Faith in the classroom?

Thursday 2 October, 18.30 until 20.00, Liverpool Athenaeum, 18 Church Alley, L1 3DD (opposite The Bluecoat Gallery entrance) UK Satellite Events 2014

Tickets: £4, available via Liverpool Salon.

Are faith schools anathema to an avowedly multicultural society, or are they an expression of it? Opponents, like the British Humanist Association and Muslims for Secular Democracy, object in principle to selection on religious grounds, which they see as discriminating against children from other backgrounds and fomenting divisions. Paradoxically, however, such multiculturalist critics of faith schools often find themselves accused of showing disrespect for minority cultures and intolerance of their religious values – in short, for failing to respect multicultural diversity.

The current row over allegations of an Islamic extremist ‘takeover’ of Birmingham’s state-run Park View academies has brought this debate into the mainstream. While one side calls for children to be protected from ‘Islamist extremism’, others defend ‘Islamic values’ alongside the right of parents and governors to promote their own cultural and religious values in the classroom. So do parents and governors have the right to determine a moral framework for their children’s education, particularly in a society they see as value-lite? Or does multiculturalism in fact depend on certain core values, such as tolerance and equality, that must be required in all schools? An absence of consensus about these questions lies at the heart of the current muddle about what to teach and what standards to maintain in our schools. Where is the boundary between inculcating beliefs and values on the one hand and indoctrinating or radicalising young people on the other? Should society be more tolerant, even of intolerance, drawing a line between that which threatens our lives and liberty and that which merely offends the liberal outlook of the majority?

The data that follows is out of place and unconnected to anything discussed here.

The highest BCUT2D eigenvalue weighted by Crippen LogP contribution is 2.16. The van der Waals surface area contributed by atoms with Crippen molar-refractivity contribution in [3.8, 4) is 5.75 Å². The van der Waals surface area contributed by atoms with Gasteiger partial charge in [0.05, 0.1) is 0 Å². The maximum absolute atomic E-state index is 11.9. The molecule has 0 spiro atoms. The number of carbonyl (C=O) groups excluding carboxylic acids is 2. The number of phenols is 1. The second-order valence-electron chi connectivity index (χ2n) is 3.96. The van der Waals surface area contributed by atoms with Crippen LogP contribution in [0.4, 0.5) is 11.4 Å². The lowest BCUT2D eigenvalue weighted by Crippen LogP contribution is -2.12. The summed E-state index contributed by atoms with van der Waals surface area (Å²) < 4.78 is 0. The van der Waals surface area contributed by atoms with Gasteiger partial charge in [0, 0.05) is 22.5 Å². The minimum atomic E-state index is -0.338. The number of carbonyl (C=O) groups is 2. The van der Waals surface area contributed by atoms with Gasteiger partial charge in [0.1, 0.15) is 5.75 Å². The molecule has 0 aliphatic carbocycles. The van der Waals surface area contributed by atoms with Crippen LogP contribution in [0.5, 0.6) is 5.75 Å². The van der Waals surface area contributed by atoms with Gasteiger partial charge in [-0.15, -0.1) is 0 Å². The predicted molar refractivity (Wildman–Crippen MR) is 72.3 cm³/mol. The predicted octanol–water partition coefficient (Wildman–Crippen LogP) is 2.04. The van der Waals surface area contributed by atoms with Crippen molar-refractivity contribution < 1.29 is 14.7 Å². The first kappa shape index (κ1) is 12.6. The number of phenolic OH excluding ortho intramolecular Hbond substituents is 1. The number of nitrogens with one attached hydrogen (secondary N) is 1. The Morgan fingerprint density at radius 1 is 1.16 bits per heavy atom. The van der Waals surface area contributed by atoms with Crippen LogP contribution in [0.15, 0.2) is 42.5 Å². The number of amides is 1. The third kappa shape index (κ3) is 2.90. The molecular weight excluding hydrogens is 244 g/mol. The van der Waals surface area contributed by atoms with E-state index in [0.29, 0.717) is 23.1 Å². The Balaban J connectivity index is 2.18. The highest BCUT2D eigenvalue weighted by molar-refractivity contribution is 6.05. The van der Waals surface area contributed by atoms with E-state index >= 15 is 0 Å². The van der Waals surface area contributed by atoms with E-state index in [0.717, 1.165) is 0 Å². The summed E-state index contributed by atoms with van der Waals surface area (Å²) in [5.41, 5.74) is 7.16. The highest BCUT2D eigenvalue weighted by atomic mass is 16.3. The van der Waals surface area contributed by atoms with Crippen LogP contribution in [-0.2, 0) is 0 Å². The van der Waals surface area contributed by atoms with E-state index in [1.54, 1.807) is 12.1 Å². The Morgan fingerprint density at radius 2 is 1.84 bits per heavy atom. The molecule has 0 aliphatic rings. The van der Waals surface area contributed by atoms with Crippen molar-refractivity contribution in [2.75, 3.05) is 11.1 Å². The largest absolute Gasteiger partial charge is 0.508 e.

Some secular humanists defend faith schools, on the basis that they provide young people with a foundation for belief, which they are free to reject as adults. Is there an intrinsic value in imagining how we might live and act as moral agents in the world? Do religious values provide young people with a firmer grasp on ethical and critical thought than non-religious thought can? Has secularism become not so much a call for free thought as an attack on the ideals associated with religious faith: trust, obligation, obedience, humility, commitment to serve something greater than our individual selves? Or should we have more faith in the ability of secular society to provide young people with the intellectual and moral resources they need without ‘outsourcing’ the task to religions most of us don’t believe in?

Dr Stephen Law
head, Centre for Inquiry UK; senior lecturer in philosophy, Heythrop College, University of London; author, The War for Children’s Minds

Kate O’Halloran
social worker and CBT therapist, Tusla Child and Family Agency

Kevin Rooney
politics teacher and head of social science, Queen's School, Bushey; co-author, Who's Afraid Of The Easter Rising?

Peter D Williams
executive officer, Right To Life

Pauline Hadaway
writer and researcher

Produced by
Christopher Beckett client and operations manager, Elite IB; former pastoral support worker, Wymondham College
Pauline Hadaway writer and researcher

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